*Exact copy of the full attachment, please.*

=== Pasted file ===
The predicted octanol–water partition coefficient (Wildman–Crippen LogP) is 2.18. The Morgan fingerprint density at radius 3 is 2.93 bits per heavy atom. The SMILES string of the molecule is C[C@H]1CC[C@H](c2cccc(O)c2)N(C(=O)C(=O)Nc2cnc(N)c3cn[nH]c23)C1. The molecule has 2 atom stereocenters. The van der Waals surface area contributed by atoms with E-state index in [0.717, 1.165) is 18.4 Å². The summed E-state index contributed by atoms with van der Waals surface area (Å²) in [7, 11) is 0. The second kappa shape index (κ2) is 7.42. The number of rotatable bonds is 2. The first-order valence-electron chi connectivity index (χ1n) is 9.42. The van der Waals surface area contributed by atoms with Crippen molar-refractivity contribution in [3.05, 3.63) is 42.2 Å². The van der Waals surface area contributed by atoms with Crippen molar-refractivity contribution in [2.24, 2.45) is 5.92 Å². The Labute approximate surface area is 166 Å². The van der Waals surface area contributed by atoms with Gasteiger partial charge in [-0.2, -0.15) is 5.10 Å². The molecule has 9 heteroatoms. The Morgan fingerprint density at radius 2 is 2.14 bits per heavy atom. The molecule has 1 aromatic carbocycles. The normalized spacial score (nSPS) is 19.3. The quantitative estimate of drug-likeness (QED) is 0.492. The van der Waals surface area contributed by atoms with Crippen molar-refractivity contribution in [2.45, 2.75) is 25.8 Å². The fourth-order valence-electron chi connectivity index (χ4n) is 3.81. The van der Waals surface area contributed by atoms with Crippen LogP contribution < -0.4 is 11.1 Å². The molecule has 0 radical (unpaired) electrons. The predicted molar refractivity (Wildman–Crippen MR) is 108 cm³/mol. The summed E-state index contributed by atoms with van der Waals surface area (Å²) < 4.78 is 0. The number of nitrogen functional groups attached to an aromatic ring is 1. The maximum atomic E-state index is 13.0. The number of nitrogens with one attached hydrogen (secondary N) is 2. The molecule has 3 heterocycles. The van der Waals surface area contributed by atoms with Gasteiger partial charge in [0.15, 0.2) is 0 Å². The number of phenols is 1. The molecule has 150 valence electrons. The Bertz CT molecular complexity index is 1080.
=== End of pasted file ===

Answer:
The predicted octanol–water partition coefficient (Wildman–Crippen LogP) is 2.18. The Morgan fingerprint density at radius 3 is 2.93 bits per heavy atom. The SMILES string of the molecule is C[C@H]1CC[C@H](c2cccc(O)c2)N(C(=O)C(=O)Nc2cnc(N)c3cn[nH]c23)C1. The molecule has 2 atom stereocenters. The van der Waals surface area contributed by atoms with E-state index in [0.717, 1.165) is 18.4 Å². The summed E-state index contributed by atoms with van der Waals surface area (Å²) in [7, 11) is 0. The second kappa shape index (κ2) is 7.42. The number of rotatable bonds is 2. The first-order valence-electron chi connectivity index (χ1n) is 9.42. The van der Waals surface area contributed by atoms with Crippen molar-refractivity contribution in [3.05, 3.63) is 42.2 Å². The van der Waals surface area contributed by atoms with Crippen molar-refractivity contribution in [2.24, 2.45) is 5.92 Å². The Labute approximate surface area is 166 Å². The van der Waals surface area contributed by atoms with Gasteiger partial charge in [-0.2, -0.15) is 5.10 Å². The molecule has 9 heteroatoms. The Morgan fingerprint density at radius 2 is 2.14 bits per heavy atom. The molecule has 1 aromatic carbocycles. The normalized spacial score (nSPS) is 19.3. The quantitative estimate of drug-likeness (QED) is 0.492. The van der Waals surface area contributed by atoms with Crippen molar-refractivity contribution in [2.45, 2.75) is 25.8 Å². The fourth-order valence-electron chi connectivity index (χ4n) is 3.81. The van der Waals surface area contributed by atoms with Crippen LogP contribution < -0.4 is 11.1 Å². The molecule has 0 radical (unpaired) electrons. The predicted molar refractivity (Wildman–Crippen MR) is 108 cm³/mol. The summed E-state index contributed by atoms with van der Waals surface area (Å²) < 4.78 is 0. The number of nitrogen functional groups attached to an aromatic ring is 1. The maximum atomic E-state index is 13.0. The number of nitrogens with one attached hydrogen (secondary N) is 2. The molecule has 3 heterocycles. The van der Waals surface area contributed by atoms with Gasteiger partial charge in [0.15, 0.2) is 0 Å². The number of phenols is 1. The molecule has 150 valence electrons. The Bertz CT molecular complexity index is 1080.